Through April 6, closings have been announced for 2,880 retail locations this year, including hundreds of locations being shut by national chains such as Payless ShoeSource Inc. and RadioShack Corp. That is more than twice as many closings as announced during the same period last year, according to Credit Suisse.
Based on the pace so far, the brokerage estimates retailers will close more than 8,600 locations this year, which would eclipse the number of closings during the 2008 recession.
At least 10 retailers, including apparel seller Limited Stores Co., electronics chain Hhgregg Inc. and sporting-goods chain Gander Mountain Co., have filed for bankruptcy protection so far this year. That compares with nine retailers that declared bankruptcy, with at least $50 million liabilities, for all of 2016.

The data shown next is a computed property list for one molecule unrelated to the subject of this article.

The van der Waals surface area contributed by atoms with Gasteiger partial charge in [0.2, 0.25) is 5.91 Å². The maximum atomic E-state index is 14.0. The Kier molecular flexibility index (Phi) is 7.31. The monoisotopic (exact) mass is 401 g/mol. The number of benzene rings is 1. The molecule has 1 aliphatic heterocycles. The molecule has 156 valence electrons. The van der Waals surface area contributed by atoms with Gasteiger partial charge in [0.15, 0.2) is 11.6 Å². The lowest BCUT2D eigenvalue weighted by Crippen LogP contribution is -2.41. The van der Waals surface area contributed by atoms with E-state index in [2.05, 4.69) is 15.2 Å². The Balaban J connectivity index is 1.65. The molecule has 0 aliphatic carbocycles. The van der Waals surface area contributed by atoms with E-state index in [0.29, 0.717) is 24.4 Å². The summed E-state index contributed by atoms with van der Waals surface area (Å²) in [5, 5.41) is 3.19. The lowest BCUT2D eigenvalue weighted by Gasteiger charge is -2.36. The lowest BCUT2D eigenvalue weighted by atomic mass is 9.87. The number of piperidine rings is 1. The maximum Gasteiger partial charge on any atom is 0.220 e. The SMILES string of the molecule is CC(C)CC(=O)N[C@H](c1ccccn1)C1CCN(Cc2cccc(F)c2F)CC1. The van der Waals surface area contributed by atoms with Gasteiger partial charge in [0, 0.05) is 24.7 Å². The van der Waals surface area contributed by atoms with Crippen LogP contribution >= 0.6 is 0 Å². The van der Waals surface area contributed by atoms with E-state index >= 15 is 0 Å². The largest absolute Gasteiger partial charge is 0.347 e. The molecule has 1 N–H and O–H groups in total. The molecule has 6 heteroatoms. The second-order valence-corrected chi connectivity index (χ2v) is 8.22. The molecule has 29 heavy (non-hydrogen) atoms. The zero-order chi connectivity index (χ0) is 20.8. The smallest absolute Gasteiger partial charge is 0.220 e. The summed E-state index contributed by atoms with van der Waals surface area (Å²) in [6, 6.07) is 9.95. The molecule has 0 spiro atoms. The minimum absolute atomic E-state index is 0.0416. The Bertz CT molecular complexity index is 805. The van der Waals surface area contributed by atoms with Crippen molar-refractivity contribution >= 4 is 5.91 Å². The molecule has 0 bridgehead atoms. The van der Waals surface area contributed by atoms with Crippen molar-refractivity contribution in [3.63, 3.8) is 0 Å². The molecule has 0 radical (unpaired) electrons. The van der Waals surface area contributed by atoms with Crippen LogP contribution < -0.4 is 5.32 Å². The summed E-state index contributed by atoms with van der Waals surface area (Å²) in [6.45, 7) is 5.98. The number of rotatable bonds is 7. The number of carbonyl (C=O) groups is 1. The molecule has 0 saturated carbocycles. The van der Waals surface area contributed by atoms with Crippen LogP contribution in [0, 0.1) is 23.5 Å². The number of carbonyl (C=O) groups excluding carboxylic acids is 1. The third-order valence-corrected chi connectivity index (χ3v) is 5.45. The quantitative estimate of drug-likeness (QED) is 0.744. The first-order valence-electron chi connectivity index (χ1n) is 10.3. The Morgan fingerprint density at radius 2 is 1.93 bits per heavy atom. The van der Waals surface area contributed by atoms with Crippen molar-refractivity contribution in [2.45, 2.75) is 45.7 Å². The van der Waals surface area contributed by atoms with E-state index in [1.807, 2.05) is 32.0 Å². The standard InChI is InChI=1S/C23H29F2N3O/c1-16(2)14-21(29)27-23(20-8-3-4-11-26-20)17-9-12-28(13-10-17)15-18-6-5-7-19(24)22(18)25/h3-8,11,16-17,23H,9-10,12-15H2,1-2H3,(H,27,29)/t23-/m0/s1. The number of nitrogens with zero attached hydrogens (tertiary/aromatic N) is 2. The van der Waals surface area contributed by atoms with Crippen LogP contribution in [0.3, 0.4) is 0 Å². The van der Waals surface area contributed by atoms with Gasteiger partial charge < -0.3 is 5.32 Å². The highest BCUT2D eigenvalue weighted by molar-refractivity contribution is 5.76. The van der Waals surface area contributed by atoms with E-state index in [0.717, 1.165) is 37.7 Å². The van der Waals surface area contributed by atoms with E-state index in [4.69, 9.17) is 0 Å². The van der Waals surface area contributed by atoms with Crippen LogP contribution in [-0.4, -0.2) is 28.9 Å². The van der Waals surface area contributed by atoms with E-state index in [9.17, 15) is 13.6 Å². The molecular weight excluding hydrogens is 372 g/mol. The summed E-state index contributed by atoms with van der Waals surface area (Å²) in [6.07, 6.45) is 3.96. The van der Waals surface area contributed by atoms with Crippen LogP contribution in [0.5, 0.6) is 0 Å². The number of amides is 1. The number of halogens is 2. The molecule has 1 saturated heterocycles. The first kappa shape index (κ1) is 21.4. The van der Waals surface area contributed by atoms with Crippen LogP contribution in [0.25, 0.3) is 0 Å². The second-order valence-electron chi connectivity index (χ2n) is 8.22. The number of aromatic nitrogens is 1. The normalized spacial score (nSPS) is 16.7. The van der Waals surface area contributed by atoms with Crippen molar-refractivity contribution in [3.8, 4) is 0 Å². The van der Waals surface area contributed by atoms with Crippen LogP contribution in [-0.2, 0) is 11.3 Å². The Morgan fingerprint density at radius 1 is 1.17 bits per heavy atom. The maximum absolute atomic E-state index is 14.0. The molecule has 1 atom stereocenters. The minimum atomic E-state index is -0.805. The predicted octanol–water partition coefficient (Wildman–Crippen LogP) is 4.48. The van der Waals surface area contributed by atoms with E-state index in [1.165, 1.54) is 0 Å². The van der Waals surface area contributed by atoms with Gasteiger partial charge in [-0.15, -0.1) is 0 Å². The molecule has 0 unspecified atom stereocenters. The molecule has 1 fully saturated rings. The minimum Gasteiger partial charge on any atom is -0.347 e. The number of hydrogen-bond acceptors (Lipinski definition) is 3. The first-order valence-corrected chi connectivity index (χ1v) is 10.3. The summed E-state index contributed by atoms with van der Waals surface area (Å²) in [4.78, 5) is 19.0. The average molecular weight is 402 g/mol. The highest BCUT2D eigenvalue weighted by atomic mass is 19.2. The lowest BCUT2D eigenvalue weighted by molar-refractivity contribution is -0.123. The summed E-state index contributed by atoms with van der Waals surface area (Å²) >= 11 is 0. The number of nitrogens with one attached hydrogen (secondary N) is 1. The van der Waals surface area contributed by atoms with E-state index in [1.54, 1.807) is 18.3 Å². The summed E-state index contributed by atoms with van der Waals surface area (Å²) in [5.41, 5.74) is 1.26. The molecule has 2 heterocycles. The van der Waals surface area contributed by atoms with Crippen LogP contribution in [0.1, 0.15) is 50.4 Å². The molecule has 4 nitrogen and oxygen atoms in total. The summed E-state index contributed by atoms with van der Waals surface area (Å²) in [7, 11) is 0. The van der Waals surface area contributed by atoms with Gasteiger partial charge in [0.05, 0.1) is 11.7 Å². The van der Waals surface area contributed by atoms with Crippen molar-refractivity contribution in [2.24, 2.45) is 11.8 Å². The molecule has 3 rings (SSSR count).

The seeds of the industry’s current turmoil date back nearly three decades, when retailers, in the throes of a consumer-buying spree and flush with easy money, rushed to open new stores. The land grab wasn’t unlike the housing boom that was also under way at that time.
“Thousands of new doors opened and rents soared,” Richard Hayne, chief executive ofUrban Outfitters Inc., told analysts last month. “This created a bubble, and like housing, that bubble has now burst.”
As retailers rushed to expand their physical footprint, the internet was gearing up to do to apparel companies what it had already done to booksellers: sap profits and eliminate what little pricing power these chains commanded.